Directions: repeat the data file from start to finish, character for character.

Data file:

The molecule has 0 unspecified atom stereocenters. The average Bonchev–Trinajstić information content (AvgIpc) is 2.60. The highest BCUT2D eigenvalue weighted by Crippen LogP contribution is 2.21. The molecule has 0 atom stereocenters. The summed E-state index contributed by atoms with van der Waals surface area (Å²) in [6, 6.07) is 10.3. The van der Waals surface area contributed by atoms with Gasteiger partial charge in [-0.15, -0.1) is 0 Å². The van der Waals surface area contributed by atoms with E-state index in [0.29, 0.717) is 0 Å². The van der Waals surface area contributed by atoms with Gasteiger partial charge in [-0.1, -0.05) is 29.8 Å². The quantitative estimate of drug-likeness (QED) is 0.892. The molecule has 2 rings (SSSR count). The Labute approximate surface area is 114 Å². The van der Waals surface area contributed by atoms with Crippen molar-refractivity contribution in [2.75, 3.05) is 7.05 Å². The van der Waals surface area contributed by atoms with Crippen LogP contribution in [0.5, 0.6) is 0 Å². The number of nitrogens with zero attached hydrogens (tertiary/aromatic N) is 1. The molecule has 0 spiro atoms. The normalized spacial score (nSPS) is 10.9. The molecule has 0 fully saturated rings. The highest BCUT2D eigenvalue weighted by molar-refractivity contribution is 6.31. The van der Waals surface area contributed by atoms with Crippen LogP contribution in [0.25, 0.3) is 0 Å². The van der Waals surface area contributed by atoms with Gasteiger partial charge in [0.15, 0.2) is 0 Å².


The molecule has 0 unspecified atom stereocenters. The average Bonchev–Trinajstić information content (AvgIpc) is 2.60. The highest BCUT2D eigenvalue weighted by Crippen LogP contribution is 2.21. The molecule has 0 atom stereocenters. The summed E-state index contributed by atoms with van der Waals surface area (Å²) in [6, 6.07) is 10.3. The van der Waals surface area contributed by atoms with Gasteiger partial charge in [-0.15, -0.1) is 0 Å². The van der Waals surface area contributed by atoms with E-state index in [0.29, 0.717) is 0 Å². The van der Waals surface area contributed by atoms with Gasteiger partial charge in [-0.1, -0.05) is 29.8 Å². The quantitative estimate of drug-likeness (QED) is 0.892. The molecule has 2 rings (SSSR count). The Labute approximate surface area is 114 Å². The van der Waals surface area contributed by atoms with Crippen molar-refractivity contribution in [2.75, 3.05) is 7.05 Å². The van der Waals surface area contributed by atoms with Crippen LogP contribution in [0.5, 0.6) is 0 Å². The number of nitrogens with zero attached hydrogens (tertiary/aromatic N) is 1. The molecule has 0 spiro atoms. The normalized spacial score (nSPS) is 10.9. The molecule has 0 fully saturated rings. The highest BCUT2D eigenvalue weighted by molar-refractivity contribution is 6.31. The van der Waals surface area contributed by atoms with Crippen LogP contribution in [0.25, 0.3) is 0 Å². The van der Waals surface area contributed by atoms with Gasteiger partial charge in [0.15, 0.2) is 0 Å².